The Island Gallery
erik lindbergh's homepage


The Island Gallery
106 Madison Avenue North
Bainbridge Island, WA. 98110

Tel. 206-780-9500
Fax. 206-780-7811
For more information, contact
Susan Swannack-Nunn, Owner

September 19, 2005. For immediate release.


Exhibition Dates: September 30-October 31, 2005
Reception to Meet the Artist: Friday, September 30, 2005, 6-8 p.m.

Erik Lindbergh’s twin passions of flight and art are celebrated in a showing of his sculpture and furniture at The Island Gallery during the month of October. Erik combines a strong feeling for the art that exists in nature with an understanding of technology and its potential to affect quality of life and shape the future. An innovative and insightful wood and metal sculptor, his work demonstrates his skill at reflecting the tensions and synergies between the beautiful organic nature of who we are, and where we live, and our dreams and desires to explore unfamiliar territory and expand the human potential.

The beauty of Erik’s art comes not just from the skill of his carving, but also from the artistic sense of choice of material. He says that he has always been the guy you see picking up interesting driftwood, carrying home the neat piece of wood from an outing, or digging around in a pile of old lumber for “just the right piece.” You see the results of his eye. The sculpture, Evolution of Spirit, reveals Erik’s innate feel for both the subject and his skill in bringing that feeling to the rest of us. Using clear native cedar, he has carefully selected naturally feathered pieces of wood to fashion the horizontal stabilizers that give the plane, not only a feeling of connection with its avian predecessors, but also a feeling of speed. His bronze rockets suggest his humor. Looking like the craft that launched Flash Gordon and Buck Rogers across the galaxy, they combine the wonder of the early views of space flight with the reality of the current challenges. Another work, composed of beautiful pieces of Northwest Madrone wood, was inspired by the Lockheed single-engine float plane flown by his grandparents in a trip to the Orient in 1931. Designed as a child’s cradle, it has a 72” wing-span, a pounded copper cowling, a mahogany propeller, and a burgundy velvet “cockpit” for the baby. Rubbing his hands along the polished wood he enthuses over the properties of the wood. “The plane’s a beauty, he says, “but of course,” he now grins, “it has the glide characteristics of a stick.” Erik Lindbergh’s work, however, has different glide characteristics: his art is soaring.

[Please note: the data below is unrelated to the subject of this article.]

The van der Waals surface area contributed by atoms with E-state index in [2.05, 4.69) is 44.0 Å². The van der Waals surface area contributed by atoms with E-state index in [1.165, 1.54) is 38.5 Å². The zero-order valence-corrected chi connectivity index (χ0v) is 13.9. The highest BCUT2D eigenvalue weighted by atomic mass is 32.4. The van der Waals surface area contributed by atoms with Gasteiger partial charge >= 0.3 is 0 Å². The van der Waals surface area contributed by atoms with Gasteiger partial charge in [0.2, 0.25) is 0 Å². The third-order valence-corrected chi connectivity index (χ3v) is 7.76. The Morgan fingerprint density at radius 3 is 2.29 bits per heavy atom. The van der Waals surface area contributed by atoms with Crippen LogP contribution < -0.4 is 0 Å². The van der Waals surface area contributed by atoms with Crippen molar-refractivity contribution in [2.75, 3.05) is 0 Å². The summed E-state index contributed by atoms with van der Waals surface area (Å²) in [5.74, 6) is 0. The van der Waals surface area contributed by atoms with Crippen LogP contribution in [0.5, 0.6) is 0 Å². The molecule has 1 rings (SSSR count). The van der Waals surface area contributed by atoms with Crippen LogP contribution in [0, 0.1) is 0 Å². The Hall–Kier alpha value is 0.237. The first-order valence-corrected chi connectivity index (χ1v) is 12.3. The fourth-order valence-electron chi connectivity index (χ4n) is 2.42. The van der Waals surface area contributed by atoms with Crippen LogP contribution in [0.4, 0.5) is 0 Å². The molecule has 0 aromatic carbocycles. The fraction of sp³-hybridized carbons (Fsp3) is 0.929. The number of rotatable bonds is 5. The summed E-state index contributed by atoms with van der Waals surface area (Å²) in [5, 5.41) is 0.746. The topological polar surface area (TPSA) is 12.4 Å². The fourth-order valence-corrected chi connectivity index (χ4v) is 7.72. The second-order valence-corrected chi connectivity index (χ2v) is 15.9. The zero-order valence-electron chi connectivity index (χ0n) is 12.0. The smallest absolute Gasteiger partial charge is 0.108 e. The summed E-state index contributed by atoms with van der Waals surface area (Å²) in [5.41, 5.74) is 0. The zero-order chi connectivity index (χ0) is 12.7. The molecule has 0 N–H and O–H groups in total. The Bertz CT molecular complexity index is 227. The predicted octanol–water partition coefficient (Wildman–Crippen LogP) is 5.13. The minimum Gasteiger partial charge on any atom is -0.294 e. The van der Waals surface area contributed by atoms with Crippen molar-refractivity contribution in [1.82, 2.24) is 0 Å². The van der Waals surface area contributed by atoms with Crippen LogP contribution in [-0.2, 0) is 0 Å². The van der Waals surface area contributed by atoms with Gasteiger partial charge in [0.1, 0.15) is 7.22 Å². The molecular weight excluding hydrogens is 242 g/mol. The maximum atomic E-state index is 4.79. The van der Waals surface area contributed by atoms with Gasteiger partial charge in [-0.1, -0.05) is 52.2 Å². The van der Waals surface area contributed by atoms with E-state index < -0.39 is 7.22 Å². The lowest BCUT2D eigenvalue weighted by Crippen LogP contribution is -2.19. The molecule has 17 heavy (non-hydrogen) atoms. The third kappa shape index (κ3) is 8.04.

The Island Gallery show coincides with the 2005 X Prize Cup Week held in New Mexico during the first week of October and with worldwide celebrations of World Space Week, marking the anniversary of SpaceShipOne, the first private manned winner of the Ansari XPrize in 2004 and Sputnik, the first orbital launch in 1957. Erik is taking an active part in XPrize Week.

Background of the Artist.

Erik’s grandfather, Charles Lindbergh, flew the first solo, nonstop flight across the Atlantic Ocean in 1927. Erik continues his grandfather’s legacy through adventures in space and artistry. In 2002, he retraced his grandfather’s New York to Paris flight in a small single engine aircraft. Erik’s journey, documented by the History Channel, raised money for charity and prompted a call from the President recognizing his flight as inspiring the country after the tragedy of September 11.

Erik is vice chairman of the Lindbergh Foundation, a non-profit organization dedicated to furthering his grandparents’ vision of balancing technological advances with environmental preservation; and a Trustee of the XPrize Foundation which promotes commercial and private passenger space flight. He grew up on Bainbridge Island and lives in an environmentally efficient straw bale house in the area. Having successfully coped with rheumatoid arthritis from a young age, he often speaks at gatherings about these challenges and overcoming adversity.

The Island Gallery - Contemporary adaptations of ancient artistic traditions: Indonesian Textile Art, Wood-Fired Ceramics and Wood Objects from Northwest Artists. A portion of the Gallery’s profits help support the non-profit Institute for Cross Cultural Art, promoting the preservation and development of traditional art forms and facilitating interaction of artists.